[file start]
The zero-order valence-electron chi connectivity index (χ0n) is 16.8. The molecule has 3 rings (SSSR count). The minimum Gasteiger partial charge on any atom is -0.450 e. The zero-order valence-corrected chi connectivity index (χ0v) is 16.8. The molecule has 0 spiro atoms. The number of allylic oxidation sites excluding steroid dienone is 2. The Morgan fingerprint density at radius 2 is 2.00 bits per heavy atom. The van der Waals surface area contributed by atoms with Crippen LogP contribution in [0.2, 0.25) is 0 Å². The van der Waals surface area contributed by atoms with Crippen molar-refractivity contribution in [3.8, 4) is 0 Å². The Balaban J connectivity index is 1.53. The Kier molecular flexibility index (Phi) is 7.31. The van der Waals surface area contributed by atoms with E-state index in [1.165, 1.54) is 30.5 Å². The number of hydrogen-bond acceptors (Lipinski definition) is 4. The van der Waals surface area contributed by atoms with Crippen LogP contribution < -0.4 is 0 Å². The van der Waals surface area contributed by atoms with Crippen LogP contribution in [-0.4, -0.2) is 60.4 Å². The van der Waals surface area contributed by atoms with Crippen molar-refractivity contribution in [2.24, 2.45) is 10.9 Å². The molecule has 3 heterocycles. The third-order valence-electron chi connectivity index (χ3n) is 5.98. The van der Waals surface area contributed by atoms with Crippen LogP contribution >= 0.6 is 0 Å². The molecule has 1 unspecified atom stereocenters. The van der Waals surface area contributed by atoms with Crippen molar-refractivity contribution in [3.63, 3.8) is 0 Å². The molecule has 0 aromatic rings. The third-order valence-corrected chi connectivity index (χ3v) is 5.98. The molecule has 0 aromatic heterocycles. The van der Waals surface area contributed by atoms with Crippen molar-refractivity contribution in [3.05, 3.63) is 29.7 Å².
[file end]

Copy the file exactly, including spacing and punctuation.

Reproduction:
The zero-order valence-electron chi connectivity index (χ0n) is 16.8. The molecule has 3 rings (SSSR count). The minimum Gasteiger partial charge on any atom is -0.450 e. The zero-order valence-corrected chi connectivity index (χ0v) is 16.8. The molecule has 0 spiro atoms. The number of allylic oxidation sites excluding steroid dienone is 2. The Morgan fingerprint density at radius 2 is 2.00 bits per heavy atom. The van der Waals surface area contributed by atoms with Crippen LogP contribution in [0.2, 0.25) is 0 Å². The van der Waals surface area contributed by atoms with Crippen molar-refractivity contribution in [3.8, 4) is 0 Å². The Balaban J connectivity index is 1.53. The Kier molecular flexibility index (Phi) is 7.31. The van der Waals surface area contributed by atoms with E-state index in [1.165, 1.54) is 30.5 Å². The number of hydrogen-bond acceptors (Lipinski definition) is 4. The van der Waals surface area contributed by atoms with Crippen LogP contribution < -0.4 is 0 Å². The van der Waals surface area contributed by atoms with Crippen LogP contribution in [-0.4, -0.2) is 60.4 Å². The van der Waals surface area contributed by atoms with Crippen molar-refractivity contribution in [2.24, 2.45) is 10.9 Å². The molecule has 3 heterocycles. The third-order valence-electron chi connectivity index (χ3n) is 5.98. The van der Waals surface area contributed by atoms with Crippen LogP contribution >= 0.6 is 0 Å². The molecule has 1 unspecified atom stereocenters. The van der Waals surface area contributed by atoms with Crippen molar-refractivity contribution in [3.63, 3.8) is 0 Å². The molecule has 0 aromatic rings. The third-order valence-corrected chi connectivity index (χ3v) is 5.98. The molecule has 0 aromatic heterocycles. The van der Waals surface area contributed by atoms with Crippen molar-refractivity contribution in [3.05, 3.63) is 29.7 Å².